7 Tips for Parents and Caregivers: Reassuring Children During the Coronavirus Outbreak

By Pamela Cantor, M.D. and Kate Felsen

Remember a moment with your kids when something bad happened. Think about the first thing your child wanted to know. As they looked at your face, what did they want? They wanted to know if you were okay because they know that if you’re okay, they’ll be okay.

Here are 7 tips for adults to reassure children in this unsettling time:

  1. Keep calm and be real: It’s not going to be easy to be cool today. Young people read adults well. They read their faces and emotions. Before you talk to a child or teenager, prepare yourself. Prepare so that you can be as calm, collected and confident as you can be. Know what you want to say. But most of all, be truthful and be authentic.
  2. Initiate a conversation about coronavirus: Don’t wait for your kids to bring the subject of coronavirus up to you. Ask what your kids are feeling about the outbreak right now so you can respond to their concerns and their fears truthfully and assure them that you will create ongoing opportunities to talk and connect.
  3. Be honest about being worried: Do tell them that you are worried, but at the same time convey why you believe it will be okay. You need to be convinced and convincing. Prepare them for the fact that this virus is going to be with us for a while, that lots of people are going to get sick, even die, or lose their jobs. Tell them it’s going to take time to produce a vaccine and medicines to fight it but that we will eventually come out of this.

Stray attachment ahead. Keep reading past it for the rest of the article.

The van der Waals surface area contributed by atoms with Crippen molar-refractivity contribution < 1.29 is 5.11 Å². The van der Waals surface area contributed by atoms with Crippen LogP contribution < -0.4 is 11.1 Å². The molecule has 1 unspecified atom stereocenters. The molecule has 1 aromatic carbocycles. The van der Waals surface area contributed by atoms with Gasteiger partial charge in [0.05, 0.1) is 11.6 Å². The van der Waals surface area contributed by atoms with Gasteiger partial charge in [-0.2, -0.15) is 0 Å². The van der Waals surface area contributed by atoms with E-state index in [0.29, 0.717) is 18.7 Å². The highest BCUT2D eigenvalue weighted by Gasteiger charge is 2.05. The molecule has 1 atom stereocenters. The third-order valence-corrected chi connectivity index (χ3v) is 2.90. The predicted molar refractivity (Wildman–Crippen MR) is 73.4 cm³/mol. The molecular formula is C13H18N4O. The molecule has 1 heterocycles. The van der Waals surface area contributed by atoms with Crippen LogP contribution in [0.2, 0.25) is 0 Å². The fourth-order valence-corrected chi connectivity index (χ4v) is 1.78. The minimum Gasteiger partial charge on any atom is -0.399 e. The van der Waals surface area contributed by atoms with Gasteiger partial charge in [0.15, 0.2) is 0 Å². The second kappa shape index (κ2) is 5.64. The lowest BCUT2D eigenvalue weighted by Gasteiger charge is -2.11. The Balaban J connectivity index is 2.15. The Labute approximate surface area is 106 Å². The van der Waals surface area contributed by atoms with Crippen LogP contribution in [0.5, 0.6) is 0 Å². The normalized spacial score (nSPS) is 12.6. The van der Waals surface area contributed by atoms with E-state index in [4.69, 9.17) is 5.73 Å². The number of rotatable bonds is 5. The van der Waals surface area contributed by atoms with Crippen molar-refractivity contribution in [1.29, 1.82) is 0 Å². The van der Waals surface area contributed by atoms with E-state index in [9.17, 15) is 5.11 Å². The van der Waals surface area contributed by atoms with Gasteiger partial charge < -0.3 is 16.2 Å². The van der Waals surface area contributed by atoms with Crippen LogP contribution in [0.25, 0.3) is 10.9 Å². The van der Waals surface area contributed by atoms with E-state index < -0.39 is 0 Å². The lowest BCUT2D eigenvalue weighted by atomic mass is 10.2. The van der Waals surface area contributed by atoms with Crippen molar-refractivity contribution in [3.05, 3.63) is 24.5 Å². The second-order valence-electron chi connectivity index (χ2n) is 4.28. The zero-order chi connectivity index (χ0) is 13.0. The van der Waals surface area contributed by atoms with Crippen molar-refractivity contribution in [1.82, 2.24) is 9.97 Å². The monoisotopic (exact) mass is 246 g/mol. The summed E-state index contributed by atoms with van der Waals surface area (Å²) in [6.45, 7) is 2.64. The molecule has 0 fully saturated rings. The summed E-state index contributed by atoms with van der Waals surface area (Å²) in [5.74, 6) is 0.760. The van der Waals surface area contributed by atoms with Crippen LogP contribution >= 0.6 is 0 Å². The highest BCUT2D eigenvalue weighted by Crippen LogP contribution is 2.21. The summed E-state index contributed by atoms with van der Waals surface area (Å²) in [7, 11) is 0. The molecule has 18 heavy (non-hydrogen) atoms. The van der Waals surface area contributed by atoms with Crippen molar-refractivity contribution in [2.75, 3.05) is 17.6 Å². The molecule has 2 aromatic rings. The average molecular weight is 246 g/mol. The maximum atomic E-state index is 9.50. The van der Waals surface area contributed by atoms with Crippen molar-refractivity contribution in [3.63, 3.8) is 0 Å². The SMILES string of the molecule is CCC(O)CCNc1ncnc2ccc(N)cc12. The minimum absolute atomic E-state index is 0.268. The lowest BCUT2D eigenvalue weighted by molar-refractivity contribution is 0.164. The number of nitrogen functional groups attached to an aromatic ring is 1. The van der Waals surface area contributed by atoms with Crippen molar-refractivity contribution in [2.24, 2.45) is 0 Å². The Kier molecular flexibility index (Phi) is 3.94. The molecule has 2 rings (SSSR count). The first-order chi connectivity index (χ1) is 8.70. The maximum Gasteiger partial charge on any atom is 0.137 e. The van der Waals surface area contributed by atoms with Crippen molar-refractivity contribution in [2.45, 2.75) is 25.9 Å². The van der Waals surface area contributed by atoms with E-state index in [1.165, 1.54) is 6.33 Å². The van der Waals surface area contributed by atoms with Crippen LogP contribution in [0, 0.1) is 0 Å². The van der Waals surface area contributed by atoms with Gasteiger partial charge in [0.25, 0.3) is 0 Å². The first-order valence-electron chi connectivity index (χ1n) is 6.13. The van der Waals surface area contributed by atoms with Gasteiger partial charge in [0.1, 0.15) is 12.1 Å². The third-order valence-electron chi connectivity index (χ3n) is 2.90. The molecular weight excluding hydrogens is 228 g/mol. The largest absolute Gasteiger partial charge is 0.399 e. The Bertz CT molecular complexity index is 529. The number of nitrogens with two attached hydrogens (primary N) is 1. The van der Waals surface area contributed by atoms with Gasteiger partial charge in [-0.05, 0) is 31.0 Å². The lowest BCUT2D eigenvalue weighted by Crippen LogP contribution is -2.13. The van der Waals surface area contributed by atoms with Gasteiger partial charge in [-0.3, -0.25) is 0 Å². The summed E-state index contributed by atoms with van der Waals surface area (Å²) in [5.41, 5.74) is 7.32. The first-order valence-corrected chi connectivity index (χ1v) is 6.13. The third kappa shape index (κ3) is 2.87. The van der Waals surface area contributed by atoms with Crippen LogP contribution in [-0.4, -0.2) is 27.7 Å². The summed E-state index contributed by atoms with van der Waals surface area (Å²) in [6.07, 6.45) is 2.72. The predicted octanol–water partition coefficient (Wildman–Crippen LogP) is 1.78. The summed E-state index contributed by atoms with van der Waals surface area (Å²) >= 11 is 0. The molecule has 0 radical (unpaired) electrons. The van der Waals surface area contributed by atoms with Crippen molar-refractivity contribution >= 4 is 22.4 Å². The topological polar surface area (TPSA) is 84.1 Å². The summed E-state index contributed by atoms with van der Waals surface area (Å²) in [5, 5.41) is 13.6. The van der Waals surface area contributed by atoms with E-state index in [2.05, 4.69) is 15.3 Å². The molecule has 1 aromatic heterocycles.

4. Limit exposure to media: One of the things that we learned after the September 11 attacks is that parents had to regulate the amount of time that children were looking at television news. Images of the hijacked airplanes hitting the towers were repeated over and over again, and had a re-traumatizing effect. From the perspective of dosage and stress response, we have to regulate children’s exposure to some of the frightening things that are being communicated in the media without enough context, and that includes via social media channels.
  5. Give them the facts: Make sure to give young people factual information so that they know what is true from someone they trust, which may be very different from what they’re hearing from their peers, from the media or elsewhere.
  6. Communicate often, at least once a day: Don’t be surprised if you hear the same questions, questions you’ve answered over and over again. Answer them patiently and completely.
  7. Take care of yourself so you can care for others: Remember, you are the most important adult in their life. Taking care of yourself, including exercising, eating and sleeping well, and using reflective practices, such as meditation, will help you care for others.

More from Turnaround on this topic:

The 180 Podcast: Coronavirus: Keeping Our Children And Ourselves Safe, With Pamela Cantor, M.D.

Turnaround connects the dots between science, adversity and school performance to catalyze student development and academic achievement. www.turnaroundusa.org